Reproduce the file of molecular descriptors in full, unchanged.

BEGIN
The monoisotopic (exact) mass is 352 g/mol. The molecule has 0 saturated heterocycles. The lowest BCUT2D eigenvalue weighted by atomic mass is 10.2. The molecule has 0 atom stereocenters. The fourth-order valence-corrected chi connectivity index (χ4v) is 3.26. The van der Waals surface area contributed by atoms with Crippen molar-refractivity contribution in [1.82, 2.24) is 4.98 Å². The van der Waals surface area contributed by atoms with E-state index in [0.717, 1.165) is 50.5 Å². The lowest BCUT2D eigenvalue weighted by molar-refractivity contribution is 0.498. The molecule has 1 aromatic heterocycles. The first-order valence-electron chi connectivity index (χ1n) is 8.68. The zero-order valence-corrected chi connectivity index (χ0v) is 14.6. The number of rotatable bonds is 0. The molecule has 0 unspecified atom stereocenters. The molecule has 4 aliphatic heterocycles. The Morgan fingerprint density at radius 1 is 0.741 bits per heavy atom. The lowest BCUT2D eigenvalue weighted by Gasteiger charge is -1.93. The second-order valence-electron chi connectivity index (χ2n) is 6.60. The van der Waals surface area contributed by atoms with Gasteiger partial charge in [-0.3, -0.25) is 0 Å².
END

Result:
The monoisotopic (exact) mass is 352 g/mol. The molecule has 0 saturated heterocycles. The lowest BCUT2D eigenvalue weighted by atomic mass is 10.2. The molecule has 0 atom stereocenters. The fourth-order valence-corrected chi connectivity index (χ4v) is 3.26. The van der Waals surface area contributed by atoms with Crippen molar-refractivity contribution in [1.82, 2.24) is 4.98 Å². The van der Waals surface area contributed by atoms with E-state index in [0.717, 1.165) is 50.5 Å². The lowest BCUT2D eigenvalue weighted by molar-refractivity contribution is 0.498. The molecule has 1 aromatic heterocycles. The first-order valence-electron chi connectivity index (χ1n) is 8.68. The zero-order valence-corrected chi connectivity index (χ0v) is 14.6. The number of rotatable bonds is 0. The molecule has 0 unspecified atom stereocenters. The molecule has 4 aliphatic heterocycles. The Morgan fingerprint density at radius 1 is 0.741 bits per heavy atom. The lowest BCUT2D eigenvalue weighted by Gasteiger charge is -1.93. The second-order valence-electron chi connectivity index (χ2n) is 6.60. The van der Waals surface area contributed by atoms with Gasteiger partial charge in [-0.3, -0.25) is 0 Å².